Red Beacon is a recent work by Arne Quinze, a Belgian artist widely known for his chaotic wooden public art installations. Sited within a public park in downtown Shanghai, Red Beacon aims to “lure” passers-by into the park from the city. Quinze believes that “we live in an era where direct social interaction has been almost completely diminished.” His ambition is to create work that sparks public conversations… perhaps conversations under red canopies of aggregated wooden sticks.
The installation is made of 55 tons of wood which seems crazy and wasteful at first. But for every tree cut down for this project, a tree was planted. And when this installation is disassembled, the 55 tons of wood will be distributed to 26 different construction sites.
Can you imagine being a structural engineer assigned to this project?
It was love at first click when I happened upon the portfolio of Swedish artist Nina Lindgren. Overflowing with lovely illustrations and other pieces, Lindgren’s work is inspired by “things inside and surrounding.” From her amazing architectural structures made from cardboard to her imagery of nature, Lindgren’s work has an almost mythical quality that is mediated through the everyday. Addressing her creative approach, Lindgren made the following statement:
I search for sudden glimpses of unreality: preferably unforeseen and unpredictable to make virtual both real and pretend. If I draw a house balancing on one tiny piece of plank it will never fall, unless I want it to. In these own worlds you are the one to decide what reality is and what to be part of another’s consciousness.
In my opinion, the subdued palette and special details utilised to construct her imaginary worlds are just begging for further exploration.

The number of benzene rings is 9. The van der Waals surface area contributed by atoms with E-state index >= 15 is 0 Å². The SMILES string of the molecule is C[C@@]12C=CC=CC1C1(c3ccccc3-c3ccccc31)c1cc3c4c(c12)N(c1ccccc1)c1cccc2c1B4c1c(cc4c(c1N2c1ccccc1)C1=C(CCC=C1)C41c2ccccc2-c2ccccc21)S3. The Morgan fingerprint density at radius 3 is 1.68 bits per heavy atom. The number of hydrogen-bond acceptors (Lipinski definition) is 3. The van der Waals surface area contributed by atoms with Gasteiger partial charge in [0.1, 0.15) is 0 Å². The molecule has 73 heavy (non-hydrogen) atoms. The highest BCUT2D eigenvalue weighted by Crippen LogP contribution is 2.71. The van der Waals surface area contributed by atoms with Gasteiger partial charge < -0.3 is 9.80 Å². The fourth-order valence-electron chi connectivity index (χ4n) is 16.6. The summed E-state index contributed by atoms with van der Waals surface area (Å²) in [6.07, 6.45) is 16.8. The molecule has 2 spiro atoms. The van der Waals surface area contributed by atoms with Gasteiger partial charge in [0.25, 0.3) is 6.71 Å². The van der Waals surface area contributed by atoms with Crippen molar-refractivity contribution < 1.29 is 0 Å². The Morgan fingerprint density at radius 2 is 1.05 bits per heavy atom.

Lindgren also has a rather wonderful blog that I recommend you check out.
Over the years I’ve gotten more accepting of posting foxes on the blog, though it was always a concern of mine that I would end up being the equivalent of a crazy cat lady, only with foxes. But this giant fox mural by Philippe Baudelocque in Paris. The mural is made up of dozens of complex patterns all working together to create an amazing fox jumping through the air. This is such a welle executed idea and I love that he chose to go light on dark instead of the other way around, it really allows your eyes to focus in on the patterns. Philippe also has a great octopus image up as well as a show going on at the Since Gallery which runs till November 6. Thanks to KN reader Haley for the tip.
Images from Unurth
Probably more widely known for their robot-stacked bricks, Gramazio & Kohler turned their attention to stacking wooden slats last summer for the West Fest Pavilion. All of the wooden pieces of the pavilion were cut and placed by a robot, or at least a robotic arm (see above). Because the length of the wooden pieces doesn’t change, or doesn’t change as much as the curvature of the columns, the slats de-laminate toward the roof, and when lit from within, each of the 16 columns becomes a sort of lantern.
Gramazio & Kohler describe their work as “the direct implementation of material and production logic into the design process, establish[ing] a unique architectural expression and a new aesthetic.” However, their West Fest Pavilion looks (er… looked) more evolutionary than revolutionary; more like the progeny of a gothic arch and the Memphis International Airport. Who knew their baby would look so good?
Exploring the portfolio of Swedish designer Hanna Werning is a real delight for anyone who is enamoured of colour. Her work encompasses just about every tone in the spectrum and is employed in gorgeous patterns on various surfaces. Quite understandably it was her recent interior design and identity for Biograf Ugglan that really caught my eye. Although I have been to my fair share of stunning art deco cinema houses, Werning’s concept for Ugglan (which means owl in Swedish – how perfect!) visually captures the idea of the film medium as a form composed of colour, light and movement. The kinetic wall display and brightly-coloured chairs make up one of the most dynamic uses of cinematic viewing space that I have seen. It’s so good I can imagine that design fans would be waiting for the house lights to come back on after the film so they could take another look at the interior. I would love to visit one day.